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The present study investigated the impact of depressive rumination on encoding style using the item-cued directed forgetting procedure. High dysphoric (N = 40) and low dysphoric (N = 40) students were randomly allocated to either a rumination or distraction induction. Participants were shown intermixed negative, positive, and neutral words on a computer screen that were followed by instructions to remember or forget each word. High dysphoric participants in both the rumination and distraction conditions exhibited standard directed forgetting effects; i.e., better recall of to-be-remembered than to-be-forgotten words, for all word types. These findings do not support the proposal that rumination enhances the encoding of negative information in high dysphoric participants. Findings are discussed with reference to the contribution of retrieval processes, and with consideration of the application of the directed forgetting paradigm to affective disorders.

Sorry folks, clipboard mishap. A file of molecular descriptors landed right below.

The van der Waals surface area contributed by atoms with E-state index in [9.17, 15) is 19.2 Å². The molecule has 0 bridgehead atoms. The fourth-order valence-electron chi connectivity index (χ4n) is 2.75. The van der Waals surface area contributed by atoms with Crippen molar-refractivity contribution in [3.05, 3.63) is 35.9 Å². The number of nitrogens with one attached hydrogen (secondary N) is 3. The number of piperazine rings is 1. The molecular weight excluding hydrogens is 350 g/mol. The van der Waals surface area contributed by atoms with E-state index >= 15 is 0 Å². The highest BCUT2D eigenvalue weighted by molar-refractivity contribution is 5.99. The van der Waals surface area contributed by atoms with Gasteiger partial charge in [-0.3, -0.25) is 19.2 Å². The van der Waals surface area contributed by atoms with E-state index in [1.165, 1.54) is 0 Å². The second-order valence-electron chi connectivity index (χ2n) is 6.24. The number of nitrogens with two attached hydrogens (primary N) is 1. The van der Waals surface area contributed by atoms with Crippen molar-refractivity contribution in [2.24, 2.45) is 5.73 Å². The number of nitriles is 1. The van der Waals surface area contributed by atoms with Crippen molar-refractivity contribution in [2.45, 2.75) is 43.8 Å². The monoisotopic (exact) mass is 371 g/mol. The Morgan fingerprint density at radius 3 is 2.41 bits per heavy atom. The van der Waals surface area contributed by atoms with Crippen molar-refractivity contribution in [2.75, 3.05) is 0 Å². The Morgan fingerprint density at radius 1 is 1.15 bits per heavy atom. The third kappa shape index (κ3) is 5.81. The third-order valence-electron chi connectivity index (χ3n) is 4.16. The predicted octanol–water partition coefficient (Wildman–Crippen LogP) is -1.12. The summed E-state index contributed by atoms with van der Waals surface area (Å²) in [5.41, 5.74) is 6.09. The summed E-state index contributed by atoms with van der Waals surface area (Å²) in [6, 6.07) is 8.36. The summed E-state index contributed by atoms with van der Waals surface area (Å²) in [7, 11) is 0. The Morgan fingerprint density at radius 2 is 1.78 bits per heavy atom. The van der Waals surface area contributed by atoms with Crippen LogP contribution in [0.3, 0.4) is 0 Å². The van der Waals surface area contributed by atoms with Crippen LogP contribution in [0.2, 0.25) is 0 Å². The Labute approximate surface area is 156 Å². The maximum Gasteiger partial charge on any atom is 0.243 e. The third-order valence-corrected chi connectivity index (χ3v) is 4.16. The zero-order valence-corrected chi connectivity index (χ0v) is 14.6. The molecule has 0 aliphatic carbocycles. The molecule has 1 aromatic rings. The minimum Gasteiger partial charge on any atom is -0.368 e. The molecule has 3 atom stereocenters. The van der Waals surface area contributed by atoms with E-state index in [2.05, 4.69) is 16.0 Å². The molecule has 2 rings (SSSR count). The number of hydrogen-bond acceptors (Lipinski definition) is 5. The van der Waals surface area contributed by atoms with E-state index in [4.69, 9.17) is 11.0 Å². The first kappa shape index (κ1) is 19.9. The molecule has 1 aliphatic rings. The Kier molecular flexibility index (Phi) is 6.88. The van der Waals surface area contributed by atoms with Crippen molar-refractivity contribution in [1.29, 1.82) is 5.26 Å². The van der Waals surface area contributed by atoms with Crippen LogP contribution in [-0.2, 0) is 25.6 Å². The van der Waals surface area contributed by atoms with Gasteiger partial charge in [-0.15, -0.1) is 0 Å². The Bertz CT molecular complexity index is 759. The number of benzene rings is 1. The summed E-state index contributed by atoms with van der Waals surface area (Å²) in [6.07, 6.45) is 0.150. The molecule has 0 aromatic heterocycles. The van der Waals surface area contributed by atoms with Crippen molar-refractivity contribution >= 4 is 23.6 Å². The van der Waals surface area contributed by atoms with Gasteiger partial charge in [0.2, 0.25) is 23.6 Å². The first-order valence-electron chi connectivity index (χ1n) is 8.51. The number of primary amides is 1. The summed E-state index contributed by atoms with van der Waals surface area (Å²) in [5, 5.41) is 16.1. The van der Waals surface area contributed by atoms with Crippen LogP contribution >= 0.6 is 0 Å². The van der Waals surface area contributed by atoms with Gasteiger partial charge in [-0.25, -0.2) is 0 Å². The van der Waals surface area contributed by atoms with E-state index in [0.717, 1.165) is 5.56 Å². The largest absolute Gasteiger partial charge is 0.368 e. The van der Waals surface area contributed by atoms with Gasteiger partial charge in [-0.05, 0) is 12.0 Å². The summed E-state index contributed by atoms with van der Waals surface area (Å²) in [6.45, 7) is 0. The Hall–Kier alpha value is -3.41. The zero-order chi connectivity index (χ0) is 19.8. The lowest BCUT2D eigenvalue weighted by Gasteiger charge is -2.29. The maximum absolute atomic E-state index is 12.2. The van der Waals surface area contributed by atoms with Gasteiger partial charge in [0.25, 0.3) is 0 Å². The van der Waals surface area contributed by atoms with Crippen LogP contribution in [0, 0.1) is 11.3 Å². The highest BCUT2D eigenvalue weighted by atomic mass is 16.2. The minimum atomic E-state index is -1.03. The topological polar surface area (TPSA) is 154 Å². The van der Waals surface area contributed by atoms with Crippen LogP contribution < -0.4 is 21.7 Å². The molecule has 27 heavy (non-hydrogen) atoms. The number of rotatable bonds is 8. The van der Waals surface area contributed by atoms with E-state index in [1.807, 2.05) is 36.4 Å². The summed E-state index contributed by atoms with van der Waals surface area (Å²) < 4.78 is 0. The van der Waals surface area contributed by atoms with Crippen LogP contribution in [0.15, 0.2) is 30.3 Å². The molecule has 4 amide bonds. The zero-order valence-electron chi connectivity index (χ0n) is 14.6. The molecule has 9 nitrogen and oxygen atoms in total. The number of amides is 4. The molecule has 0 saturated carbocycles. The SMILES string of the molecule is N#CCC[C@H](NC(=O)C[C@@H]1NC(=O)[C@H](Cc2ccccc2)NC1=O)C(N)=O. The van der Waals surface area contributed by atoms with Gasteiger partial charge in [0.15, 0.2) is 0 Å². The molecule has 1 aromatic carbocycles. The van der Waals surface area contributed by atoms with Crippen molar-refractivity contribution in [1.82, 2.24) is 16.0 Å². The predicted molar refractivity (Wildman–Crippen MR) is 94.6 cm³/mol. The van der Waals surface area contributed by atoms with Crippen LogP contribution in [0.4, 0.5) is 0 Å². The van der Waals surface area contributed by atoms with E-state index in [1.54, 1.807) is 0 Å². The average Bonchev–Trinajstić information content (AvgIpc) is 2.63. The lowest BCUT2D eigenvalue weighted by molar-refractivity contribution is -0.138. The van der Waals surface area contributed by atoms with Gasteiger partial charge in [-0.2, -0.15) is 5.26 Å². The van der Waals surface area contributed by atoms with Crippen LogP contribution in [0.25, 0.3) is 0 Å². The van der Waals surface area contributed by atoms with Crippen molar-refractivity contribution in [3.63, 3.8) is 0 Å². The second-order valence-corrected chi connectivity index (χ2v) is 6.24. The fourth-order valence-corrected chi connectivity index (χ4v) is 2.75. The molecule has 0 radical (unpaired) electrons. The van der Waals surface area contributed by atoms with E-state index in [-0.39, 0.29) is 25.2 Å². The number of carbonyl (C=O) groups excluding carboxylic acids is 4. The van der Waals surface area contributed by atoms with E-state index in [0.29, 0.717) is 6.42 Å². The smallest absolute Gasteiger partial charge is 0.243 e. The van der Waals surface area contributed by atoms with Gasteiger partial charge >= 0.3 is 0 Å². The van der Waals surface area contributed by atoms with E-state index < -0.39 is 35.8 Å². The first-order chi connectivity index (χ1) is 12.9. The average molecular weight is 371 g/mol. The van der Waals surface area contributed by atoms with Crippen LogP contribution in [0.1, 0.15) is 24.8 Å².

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- Depressive Rumination and Directed Forgetting: An Examination of Encoding Style
Amanda C. M. Wong
Michelle L. Moulds
- Springer US